|FRANK, JOSEPH - University Of Georgia|
|DARGATZ, DAVID - Animal And Plant Health Inspection Service (APHIS)|
|SIRAGUSA, GREGORY - Danisco Animal Nutrition|
|BAILEY, JOSEPH - Biomerieux, Inc|
Submitted to: Antimicrobial Agents and Chemotherapy
Publication Type: Abstract Only
Publication Acceptance Date: 9/11/2011
Publication Date: 9/13/2009
Citation: Thitaram, S.N., Frank, J.F., Dargatz, D.A., Siragusa, G.R., Bailey, J.S., Lyon, S.A., Cray, P.J. 2009. Isolation of Clostridium difficile from healthy food animals. Antimicrobial Agents and Chemotherapy. September 12-15, 2009. San Francisco, CA.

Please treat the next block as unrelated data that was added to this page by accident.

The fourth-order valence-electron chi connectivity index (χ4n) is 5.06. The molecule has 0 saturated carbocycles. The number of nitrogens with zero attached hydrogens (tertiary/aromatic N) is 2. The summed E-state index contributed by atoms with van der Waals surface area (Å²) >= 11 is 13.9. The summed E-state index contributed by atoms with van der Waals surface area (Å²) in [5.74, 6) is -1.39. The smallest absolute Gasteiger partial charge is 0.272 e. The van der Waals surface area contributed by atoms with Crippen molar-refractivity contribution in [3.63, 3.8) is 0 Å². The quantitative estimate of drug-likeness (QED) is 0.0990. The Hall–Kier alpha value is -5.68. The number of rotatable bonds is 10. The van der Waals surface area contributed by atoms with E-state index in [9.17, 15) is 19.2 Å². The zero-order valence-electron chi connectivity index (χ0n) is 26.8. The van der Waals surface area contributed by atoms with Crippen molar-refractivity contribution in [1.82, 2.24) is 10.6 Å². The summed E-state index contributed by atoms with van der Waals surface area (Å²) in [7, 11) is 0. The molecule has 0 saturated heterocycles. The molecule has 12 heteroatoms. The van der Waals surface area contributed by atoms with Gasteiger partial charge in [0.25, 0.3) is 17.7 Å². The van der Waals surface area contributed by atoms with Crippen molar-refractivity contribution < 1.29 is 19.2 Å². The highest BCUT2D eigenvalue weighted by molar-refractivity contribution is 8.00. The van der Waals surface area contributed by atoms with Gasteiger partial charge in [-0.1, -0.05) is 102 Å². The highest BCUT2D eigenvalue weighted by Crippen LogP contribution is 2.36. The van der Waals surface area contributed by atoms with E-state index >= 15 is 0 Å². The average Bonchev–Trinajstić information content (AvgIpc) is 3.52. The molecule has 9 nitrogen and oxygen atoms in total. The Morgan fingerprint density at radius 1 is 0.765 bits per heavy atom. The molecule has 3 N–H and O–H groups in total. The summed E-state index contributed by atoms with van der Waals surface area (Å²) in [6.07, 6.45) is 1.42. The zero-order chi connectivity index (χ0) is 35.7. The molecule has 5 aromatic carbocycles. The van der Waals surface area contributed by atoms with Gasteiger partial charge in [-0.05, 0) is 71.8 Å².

Technical Abstract: Background: Clostridium difficile-associated disease is increasingly reported and studies indicate that food animals may be sources of human infections. Methods: The presence of C. difficile in 345 swine fecal, 1,325 dairy cattle fecal, and 371 dairy environmental samples were examined. Two isolation techniques, single and double alcohol shock, were compared. The resulting 188 isolates (94 swine, 40 dairy cattle, and 54 environmental) and 33 human C. difficile isolates were tested for their susceptibility to 9 antimicrobials by Etest. Repetitive extragenic palindromic-polymerase chain reaction (rep-PCR) was used for isolate genotyping. Results: Fifty-five swine fecal samples, 32 dairy cattle fecal samples and 32 environmental samples were positive for C. difficile by either single or double alcohol shock method. Double alcohol shock was significantly better than single alcohol shock for the recovery of C. difficile in swine and environmental samples. All isolates were susceptible to amoxicillin-clavulanic acid, metronidazole, and vancomycin; 2 were susceptible to rifampicin. All isolates were resistant to levofloxacin. One hundred nineteen distinct patterns were identified by rep-PCR. Overall, 20 (9%) isolates from animal origin were indistinguishable from one human isolate by rep-PCR. Conclusions: While C. difficile was more prevalent in swine than in dairy cattle and environment, each is a potential reservoir of C. difficile. Resistance to metronidazole and vancomycin has yet to develop in swine and dairy cattle. Additional research is warranted to determine if this presents an impact on human health.